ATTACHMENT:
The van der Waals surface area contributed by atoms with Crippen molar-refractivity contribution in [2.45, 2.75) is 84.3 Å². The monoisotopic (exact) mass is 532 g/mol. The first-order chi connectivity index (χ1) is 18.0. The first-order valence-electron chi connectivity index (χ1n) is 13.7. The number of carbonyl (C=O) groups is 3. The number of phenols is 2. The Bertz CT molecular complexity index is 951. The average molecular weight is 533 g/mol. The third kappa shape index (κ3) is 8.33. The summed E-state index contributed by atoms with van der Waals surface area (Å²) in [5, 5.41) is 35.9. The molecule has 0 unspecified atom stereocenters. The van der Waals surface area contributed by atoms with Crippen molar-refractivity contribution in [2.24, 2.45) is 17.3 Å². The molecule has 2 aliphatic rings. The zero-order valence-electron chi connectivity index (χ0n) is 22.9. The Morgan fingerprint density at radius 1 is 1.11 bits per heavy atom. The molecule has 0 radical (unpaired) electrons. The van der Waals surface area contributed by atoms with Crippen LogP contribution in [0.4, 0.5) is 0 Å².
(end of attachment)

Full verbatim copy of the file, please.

The van der Waals surface area contributed by atoms with Crippen molar-refractivity contribution in [2.45, 2.75) is 84.3 Å². The monoisotopic (exact) mass is 532 g/mol. The first-order chi connectivity index (χ1) is 18.0. The first-order valence-electron chi connectivity index (χ1n) is 13.7. The number of carbonyl (C=O) groups is 3. The number of phenols is 2. The Bertz CT molecular complexity index is 951. The average molecular weight is 533 g/mol. The third kappa shape index (κ3) is 8.33. The summed E-state index contributed by atoms with van der Waals surface area (Å²) in [5, 5.41) is 35.9. The molecule has 0 unspecified atom stereocenters. The van der Waals surface area contributed by atoms with Crippen molar-refractivity contribution in [2.24, 2.45) is 17.3 Å². The molecule has 2 aliphatic rings. The zero-order valence-electron chi connectivity index (χ0n) is 22.9. The Morgan fingerprint density at radius 1 is 1.11 bits per heavy atom. The molecule has 0 radical (unpaired) electrons. The van der Waals surface area contributed by atoms with Crippen LogP contribution in [0.4, 0.5) is 0 Å².